Recap – PMF Connect Sessions #2: How to Improve Decision-Making Process When You have No Authority

Written by Published in News and truths, Product Management

Session recap: An effective decision-making process can really impact a team. And as product managers, where we ultimately become facilitators, it is critical that we can get decisions made, and with buy-in. Nabil Naghdy, COO of and previously Product Manager for Google Flights, provided his thoughts and tips on how decision-making processes can be improved. He used a 5-step guide as his framework: collective wisdom, ideation, removing “you,” reaching decisions, and shared responsibilities.

Main takeaways: Whether at a small or large company, the decision-making process follows similar guidelines and challenges are likely the same; challenges tend to be more people-related than anything else; try to minimize toxicity in the team (easier to revert a bad decision by a united team than reconnect a divided team) by working with uncooperative team members on the side to better understand their underlying reasons/motivations. Product managers are the glue that puts everything together; it’s important that we can help remove roadblocks, understand the key decision-makers, and know the personality types of our stakeholders.

Questions included:

  • Any tips on getting recalcitrant/uncooperative team members on board, especially when they’re an important stakeholder?
  • Regarding metrics gathering – how can you best figure out what data do you really need?
  • How do you handle role changes within the team? For example when someone comes in as a new Product Manager of a team but faces some challenges because the old Product Manager is still on the team but in a different role.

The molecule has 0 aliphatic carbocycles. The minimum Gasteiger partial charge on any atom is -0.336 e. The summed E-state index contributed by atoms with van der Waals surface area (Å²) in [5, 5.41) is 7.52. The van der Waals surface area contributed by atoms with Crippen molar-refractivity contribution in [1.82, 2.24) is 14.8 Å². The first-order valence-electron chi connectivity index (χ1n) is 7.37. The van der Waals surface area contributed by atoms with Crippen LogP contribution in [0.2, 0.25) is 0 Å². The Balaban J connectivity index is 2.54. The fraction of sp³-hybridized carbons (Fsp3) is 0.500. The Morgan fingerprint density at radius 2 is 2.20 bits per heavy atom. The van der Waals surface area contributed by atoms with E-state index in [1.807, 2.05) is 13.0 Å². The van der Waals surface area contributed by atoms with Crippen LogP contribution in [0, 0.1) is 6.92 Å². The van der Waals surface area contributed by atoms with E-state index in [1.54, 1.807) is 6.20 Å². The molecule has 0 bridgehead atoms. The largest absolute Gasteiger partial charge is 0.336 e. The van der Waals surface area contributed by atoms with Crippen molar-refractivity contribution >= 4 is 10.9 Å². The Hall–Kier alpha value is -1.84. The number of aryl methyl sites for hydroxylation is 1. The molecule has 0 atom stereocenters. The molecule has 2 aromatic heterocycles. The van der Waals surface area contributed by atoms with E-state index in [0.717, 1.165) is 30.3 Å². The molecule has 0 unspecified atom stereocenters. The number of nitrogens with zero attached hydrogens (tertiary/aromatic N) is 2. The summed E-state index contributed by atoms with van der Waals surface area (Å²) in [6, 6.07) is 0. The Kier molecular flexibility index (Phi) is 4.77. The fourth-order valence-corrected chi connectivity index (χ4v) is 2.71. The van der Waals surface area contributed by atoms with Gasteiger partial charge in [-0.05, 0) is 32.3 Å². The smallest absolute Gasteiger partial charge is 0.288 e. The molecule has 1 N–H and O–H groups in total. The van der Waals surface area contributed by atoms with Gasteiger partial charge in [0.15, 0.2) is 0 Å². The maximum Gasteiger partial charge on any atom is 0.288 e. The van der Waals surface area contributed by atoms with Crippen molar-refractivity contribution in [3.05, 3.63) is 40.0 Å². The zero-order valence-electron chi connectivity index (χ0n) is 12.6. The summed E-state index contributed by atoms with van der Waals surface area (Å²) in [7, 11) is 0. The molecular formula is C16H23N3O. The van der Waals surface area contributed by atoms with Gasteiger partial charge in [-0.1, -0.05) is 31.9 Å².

• Do you think the decision-making framework changes as you move from a large company to a small one?
  • How does the impact of  “bad” team member impact the team as the company or team size changes?
  • Sometimes “disagree and commit” doesn’t always seem to work depending on the groups involved, oftentimes due to budget alignment. As a PM, you may often find yourself in a position where you need to convince higher levels of management to align the different goals and force a commitment. How did things work at Google?
  • Once a decision has been made, it needs to actually be put into action, and usually by others. What have you found to be effective? Get the big ones included in their OKRs? Talk to their managers?

Thank you to all who joined us and to Nabil for hosting the session! Stay tuned for our next PMF Connect Session, which will be on “Challenges of Implementing a Product Growth Strategy” with Product Growth Lead, Chris Long, from Shopify on Thursday, 15 February 2018 @ 5pm CET.

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